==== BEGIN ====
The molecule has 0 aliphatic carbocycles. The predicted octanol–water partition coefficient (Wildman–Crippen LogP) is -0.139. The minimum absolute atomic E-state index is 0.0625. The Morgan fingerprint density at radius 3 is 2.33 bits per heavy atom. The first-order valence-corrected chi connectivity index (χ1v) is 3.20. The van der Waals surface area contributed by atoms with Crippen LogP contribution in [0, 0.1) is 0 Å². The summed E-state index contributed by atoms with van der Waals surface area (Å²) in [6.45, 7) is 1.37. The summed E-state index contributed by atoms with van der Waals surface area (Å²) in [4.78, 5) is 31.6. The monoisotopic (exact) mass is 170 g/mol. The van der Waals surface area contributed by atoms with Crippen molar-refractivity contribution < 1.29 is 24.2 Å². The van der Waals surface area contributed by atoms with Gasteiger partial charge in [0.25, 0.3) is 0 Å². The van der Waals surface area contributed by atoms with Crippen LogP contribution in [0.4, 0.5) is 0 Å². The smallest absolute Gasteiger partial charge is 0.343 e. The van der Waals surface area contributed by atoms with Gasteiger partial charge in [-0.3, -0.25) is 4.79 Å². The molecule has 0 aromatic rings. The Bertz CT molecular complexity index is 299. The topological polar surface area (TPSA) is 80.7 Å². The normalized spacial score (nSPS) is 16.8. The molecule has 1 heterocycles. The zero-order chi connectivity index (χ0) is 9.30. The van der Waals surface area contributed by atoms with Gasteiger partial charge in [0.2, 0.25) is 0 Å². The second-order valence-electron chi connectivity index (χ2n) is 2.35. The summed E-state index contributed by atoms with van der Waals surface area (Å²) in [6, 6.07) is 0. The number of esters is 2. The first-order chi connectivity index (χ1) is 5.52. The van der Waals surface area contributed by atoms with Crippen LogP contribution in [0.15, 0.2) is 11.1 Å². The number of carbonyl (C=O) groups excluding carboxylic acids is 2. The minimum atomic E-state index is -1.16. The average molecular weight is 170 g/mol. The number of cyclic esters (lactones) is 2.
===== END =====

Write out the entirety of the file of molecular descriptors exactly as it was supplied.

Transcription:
The molecule has 0 aliphatic carbocycles. The predicted octanol–water partition coefficient (Wildman–Crippen LogP) is -0.139. The minimum absolute atomic E-state index is 0.0625. The Morgan fingerprint density at radius 3 is 2.33 bits per heavy atom. The first-order valence-corrected chi connectivity index (χ1v) is 3.20. The van der Waals surface area contributed by atoms with Crippen LogP contribution in [0, 0.1) is 0 Å². The summed E-state index contributed by atoms with van der Waals surface area (Å²) in [6.45, 7) is 1.37. The summed E-state index contributed by atoms with van der Waals surface area (Å²) in [4.78, 5) is 31.6. The monoisotopic (exact) mass is 170 g/mol. The van der Waals surface area contributed by atoms with Crippen molar-refractivity contribution < 1.29 is 24.2 Å². The van der Waals surface area contributed by atoms with Gasteiger partial charge in [0.25, 0.3) is 0 Å². The van der Waals surface area contributed by atoms with Crippen LogP contribution in [0.4, 0.5) is 0 Å². The smallest absolute Gasteiger partial charge is 0.343 e. The van der Waals surface area contributed by atoms with Gasteiger partial charge in [-0.3, -0.25) is 4.79 Å². The molecule has 0 aromatic rings. The Bertz CT molecular complexity index is 299. The topological polar surface area (TPSA) is 80.7 Å². The normalized spacial score (nSPS) is 16.8. The molecule has 1 heterocycles. The zero-order chi connectivity index (χ0) is 9.30. The van der Waals surface area contributed by atoms with Gasteiger partial charge in [0.2, 0.25) is 0 Å². The second-order valence-electron chi connectivity index (χ2n) is 2.35. The summed E-state index contributed by atoms with van der Waals surface area (Å²) in [6, 6.07) is 0. The number of esters is 2. The first-order chi connectivity index (χ1) is 5.52. The van der Waals surface area contributed by atoms with Crippen LogP contribution in [0.15, 0.2) is 11.1 Å². The number of carbonyl (C=O) groups excluding carboxylic acids is 2. The minimum atomic E-state index is -1.16. The average molecular weight is 170 g/mol. The number of cyclic esters (lactones) is 2.